Preparation was much more complicated for RobotLovesKitty than for me. They were organizing participants and guest hosts, figuring out how to screencast twenty-six games, getting media attention, and innumerable other things I don’t know about. All I had to do was send them my game, write some notes on what to talk about, and email some press contacts. Active all week was a Skype chat room for the developers with games in the show. We covered plenty of topics: how to best present our games, who was contacting who in the games press, and cats on keyboards. Or was is lunch on keyboards? It was a pleasure to meet so many people with the same career goals. These people just want to make a living making games.

The show was to be on a Saturday. Hype was building the whole week before the show, and I saw an increase in Greenlight votes starting on Monday. There were articles published on news sites, such as Joystiq, Polygon, Indie-Love, and PixelProspector. The fellow who runs PixelProspector is actually the one who recommended that I contact Alix in the first place.

Alix put together a stunning list of guest hosts. Really, I was amazed. I didn’t realize how many there would be until the show was underway. She pulled in Alex Coccia, Landon Durnan, Jesse Cox, Ryan Letourneau, Nick Reineke, and Josh Mattingly. I had met Josh briefly at GDC, and he was the one who ended up playing my game live. I didn’t even know he would be on the show until about halfway through.

Watch live video from robotloveskitty on TwitchTV

Following the show, the traffic and votes on Retrobooster’s Greenlight page saw a modest spike, which is about what I expected. I suspect the real value from participating in a show like this comes from all the contacts you make in the gaming press and among other developers. Just this morning Alex Coccia reported his impressions of my game in this Retrobooster preview, and Pedro Mateus has inaugurated his Linux Let’s Play series with Retrobooster.

All that I’m saying here boils down to the Rule of Seven, which is an old marketing concept that says someone must see your product seven times before they take action and buy it. Of course, the number seven isn’t set in stone, but you can bet people need to hear about your game a lot more than once before they really notice it. Fortunately, the indie games community and gaming press are so active that the Rule of Seven is a realistic goal even for indie developers with no marketing budget. As proof, I offer the Greenlight Supershow. In how many industries would something like it ever happen?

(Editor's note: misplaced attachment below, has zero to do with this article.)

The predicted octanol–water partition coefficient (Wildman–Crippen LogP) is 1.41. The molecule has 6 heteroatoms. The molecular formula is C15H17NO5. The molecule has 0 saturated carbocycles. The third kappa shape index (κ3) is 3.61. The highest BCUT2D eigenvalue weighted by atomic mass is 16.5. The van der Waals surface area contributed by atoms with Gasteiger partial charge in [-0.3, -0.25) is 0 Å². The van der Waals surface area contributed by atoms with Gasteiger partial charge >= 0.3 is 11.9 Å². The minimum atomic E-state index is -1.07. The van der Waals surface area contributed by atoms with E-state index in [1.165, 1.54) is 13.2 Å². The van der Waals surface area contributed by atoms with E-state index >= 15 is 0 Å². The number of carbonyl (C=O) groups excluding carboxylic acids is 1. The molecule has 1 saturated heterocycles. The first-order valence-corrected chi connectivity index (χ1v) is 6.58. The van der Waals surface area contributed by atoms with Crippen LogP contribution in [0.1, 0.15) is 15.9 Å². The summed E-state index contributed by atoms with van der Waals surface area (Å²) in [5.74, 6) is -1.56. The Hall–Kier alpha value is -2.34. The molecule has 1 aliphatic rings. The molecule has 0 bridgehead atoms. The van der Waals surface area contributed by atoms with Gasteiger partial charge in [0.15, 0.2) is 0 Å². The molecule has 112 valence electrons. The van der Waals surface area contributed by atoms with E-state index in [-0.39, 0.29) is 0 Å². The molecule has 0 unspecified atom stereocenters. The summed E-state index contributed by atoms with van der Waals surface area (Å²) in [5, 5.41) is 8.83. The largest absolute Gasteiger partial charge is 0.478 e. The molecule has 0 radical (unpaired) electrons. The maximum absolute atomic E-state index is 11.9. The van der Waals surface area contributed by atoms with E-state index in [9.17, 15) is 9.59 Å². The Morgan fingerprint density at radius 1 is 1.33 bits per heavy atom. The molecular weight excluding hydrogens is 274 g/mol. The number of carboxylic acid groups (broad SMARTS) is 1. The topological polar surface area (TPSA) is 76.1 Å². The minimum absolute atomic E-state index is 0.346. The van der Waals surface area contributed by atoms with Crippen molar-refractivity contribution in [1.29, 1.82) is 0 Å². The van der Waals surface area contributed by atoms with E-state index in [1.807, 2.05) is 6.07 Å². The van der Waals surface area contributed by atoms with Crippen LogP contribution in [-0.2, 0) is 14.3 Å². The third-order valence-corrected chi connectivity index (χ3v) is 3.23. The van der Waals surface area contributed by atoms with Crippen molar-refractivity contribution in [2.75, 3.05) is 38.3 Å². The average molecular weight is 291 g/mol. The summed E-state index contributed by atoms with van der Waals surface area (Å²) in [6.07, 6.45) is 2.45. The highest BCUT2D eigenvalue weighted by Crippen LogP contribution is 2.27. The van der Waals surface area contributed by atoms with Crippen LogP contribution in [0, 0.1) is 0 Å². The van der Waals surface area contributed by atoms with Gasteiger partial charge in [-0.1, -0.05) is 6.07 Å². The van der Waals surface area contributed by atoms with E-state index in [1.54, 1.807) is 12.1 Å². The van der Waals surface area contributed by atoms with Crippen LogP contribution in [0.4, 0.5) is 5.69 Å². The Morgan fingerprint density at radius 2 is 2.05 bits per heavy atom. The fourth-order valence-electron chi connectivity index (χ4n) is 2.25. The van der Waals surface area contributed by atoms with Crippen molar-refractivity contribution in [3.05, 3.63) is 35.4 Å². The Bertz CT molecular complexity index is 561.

The Greenlight Supershow is Coming Up

June 22, 2013 by Terry

Retrobooster is going to be featured on The Greenlight Supershow on June 29 at 7:30pm PDT / 10:30pm EDT. It is a meaty thirteen hour webshow that will have gameplay and discussion of a bunch of indie games. RobotLovesKitty, the makers of Legend of Dungeon, are putting this show together to help these indie games draw more attention to their Steam Greenlight campaigns. If you want to get a head start, go vote for Retrobooster on Greenlight right now.

Death Ray

June 18, 2013 by Terry

It’s been a long time coming. There are ten weapons in Retrobooster. One was the mine, which released from the stern of your ship and moved toward enemies before exploding and dealing vast amounts of splash damage. Unfortunately, it was difficult to place where you wanted it and just wasn’t any fun to use. It had to go. So I spent a while trying to think of a replacement weapon. It had to be fun to use and not redundant. The solution: a death ray! I also spent a while trying to think of a better name, but the old school simplicity of “death ray” grew on me and I decided to keep it.

The death ray has a wide spread and limited range, just like the lightning weapon. The big difference is that that the death ray does little damage at a distance and great damage up close. It will be up to the player to decide when and how to best use it. Some enemies are easier to get close to than others, and that will probably be the biggest deciding factor.

It took some work to come up with the right look for this weapon. There are countless ways it could be rendered with regard to colors and atmospheric effects. I also wanted it to look hot and powerful near your ship and weaker at a distance, giving the player a good indication of how the death ray functions. The final appearance will probably get tweaked some more, but this is a good start.

The following is probably a final collection of weapons for Retrobooster. Of course, if any weapon doesn’t work out during testing, it will need to be fixed or replaced.

Primary weapons

  • Ion bolts (Unlimited ammo. This one is always available.)
  • Thermite rounds
  • Lightning
  • Exotic matter slugs
  • Death ray

Secondary weapons

  • Guided missile
  • Defender Drone
  • Ion Storm
  • Widow Maker Drones
  • Tesla Razer